Cricket to crack down on chuckers
It was just one plastic bottle, but it's enough to have caused a security scare at Wellington's Westpac Stadium.
This week's one-day cricket match against India at the stadium will have increased security after the Indian players protested about the bottle being thrown on to the field during Friday night's Twenty20 thriller.
Stadium chief executive David Grey and Wellington city councillor John Morrison, a former international cricketer, have both pointed out that the incident was nothing compared with what happened at games in India. Mr Morrison said that, when he toured India in the 1970s, crowds let off crackers, threw fruit over high-wire fences and set fires in the grandstands.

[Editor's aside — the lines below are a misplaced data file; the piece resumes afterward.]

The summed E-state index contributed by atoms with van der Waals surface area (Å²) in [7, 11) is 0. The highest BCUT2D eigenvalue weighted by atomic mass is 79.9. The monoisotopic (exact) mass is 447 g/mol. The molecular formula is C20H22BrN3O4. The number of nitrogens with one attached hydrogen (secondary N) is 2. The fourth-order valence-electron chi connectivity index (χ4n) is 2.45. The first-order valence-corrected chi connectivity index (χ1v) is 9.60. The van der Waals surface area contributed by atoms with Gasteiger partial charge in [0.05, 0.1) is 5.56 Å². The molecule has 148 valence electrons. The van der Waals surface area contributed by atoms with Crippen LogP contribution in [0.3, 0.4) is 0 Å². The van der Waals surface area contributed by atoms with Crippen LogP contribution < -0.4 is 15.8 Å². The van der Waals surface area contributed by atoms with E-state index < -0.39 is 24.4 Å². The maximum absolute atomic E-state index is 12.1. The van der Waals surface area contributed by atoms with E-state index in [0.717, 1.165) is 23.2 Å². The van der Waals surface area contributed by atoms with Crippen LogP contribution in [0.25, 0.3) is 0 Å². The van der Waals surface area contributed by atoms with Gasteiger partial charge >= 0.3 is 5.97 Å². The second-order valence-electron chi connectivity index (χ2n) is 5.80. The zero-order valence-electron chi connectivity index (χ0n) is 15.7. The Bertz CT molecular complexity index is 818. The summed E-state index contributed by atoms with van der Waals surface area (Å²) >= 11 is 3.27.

Nonetheless, he defended the Indian players from accusations that they were being precious. "I think it was pretty justifiable. They had their backs to the crowd, they've not been here before and they don't know what's going on."
Stadium chief executive David Gray said the incident "barely hits the radar screen" when compared with what went on in India, but it was still unacceptable.
Although the bottle landed close to a player near the boundary, Mr Gray said "it wasn't a major and there's a little bit of doubt as to whether it was actually thrown at the player". Nevertheless, the first three rows of seats will be cleared of spectators for Friday's one-day international.
Mr Gray said warnings against racial abuse, displayed on the big screen at the Twenty20 match, were not prompted by anything that happened on the night they were a standard International Cricket Council notice posted at all games. "It was an incredibly well-behaved game. I talked to the police afterwards and they were totally happy."
New Zealand Cricket chief executive Justin Vaughan said concerns about the incident were expressed by the Indian team and by match referee Ranjan Madugalle.
The Dominion Post